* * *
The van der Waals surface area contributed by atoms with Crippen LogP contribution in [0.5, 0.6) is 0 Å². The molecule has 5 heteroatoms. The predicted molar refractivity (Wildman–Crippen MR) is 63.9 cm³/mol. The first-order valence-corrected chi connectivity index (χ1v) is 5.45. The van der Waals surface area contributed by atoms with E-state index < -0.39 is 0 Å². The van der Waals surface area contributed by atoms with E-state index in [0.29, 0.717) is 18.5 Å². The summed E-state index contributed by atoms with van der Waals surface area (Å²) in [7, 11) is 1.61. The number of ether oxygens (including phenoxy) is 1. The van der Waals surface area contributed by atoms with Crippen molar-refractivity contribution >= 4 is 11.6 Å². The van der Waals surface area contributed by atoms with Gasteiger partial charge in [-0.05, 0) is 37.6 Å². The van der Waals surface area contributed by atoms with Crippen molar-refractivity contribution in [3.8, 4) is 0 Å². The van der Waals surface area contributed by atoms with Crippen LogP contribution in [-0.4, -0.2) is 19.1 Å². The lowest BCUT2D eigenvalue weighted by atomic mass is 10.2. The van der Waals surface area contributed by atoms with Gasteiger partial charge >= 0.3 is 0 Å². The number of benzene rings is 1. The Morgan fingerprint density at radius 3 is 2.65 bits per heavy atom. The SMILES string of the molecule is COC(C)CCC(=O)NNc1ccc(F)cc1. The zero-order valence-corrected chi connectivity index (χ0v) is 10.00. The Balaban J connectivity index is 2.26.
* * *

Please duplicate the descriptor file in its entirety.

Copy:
The van der Waals surface area contributed by atoms with Crippen LogP contribution in [0.5, 0.6) is 0 Å². The molecule has 5 heteroatoms. The predicted molar refractivity (Wildman–Crippen MR) is 63.9 cm³/mol. The first-order valence-corrected chi connectivity index (χ1v) is 5.45. The van der Waals surface area contributed by atoms with E-state index < -0.39 is 0 Å². The van der Waals surface area contributed by atoms with E-state index in [0.29, 0.717) is 18.5 Å². The summed E-state index contributed by atoms with van der Waals surface area (Å²) in [7, 11) is 1.61. The number of ether oxygens (including phenoxy) is 1. The van der Waals surface area contributed by atoms with Crippen molar-refractivity contribution >= 4 is 11.6 Å². The van der Waals surface area contributed by atoms with Gasteiger partial charge in [-0.05, 0) is 37.6 Å². The van der Waals surface area contributed by atoms with Crippen molar-refractivity contribution in [3.8, 4) is 0 Å². The van der Waals surface area contributed by atoms with Crippen LogP contribution in [-0.4, -0.2) is 19.1 Å². The lowest BCUT2D eigenvalue weighted by atomic mass is 10.2. The van der Waals surface area contributed by atoms with Gasteiger partial charge >= 0.3 is 0 Å². The number of benzene rings is 1. The Morgan fingerprint density at radius 3 is 2.65 bits per heavy atom. The SMILES string of the molecule is COC(C)CCC(=O)NNc1ccc(F)cc1. The zero-order valence-corrected chi connectivity index (χ0v) is 10.00. The Balaban J connectivity index is 2.26.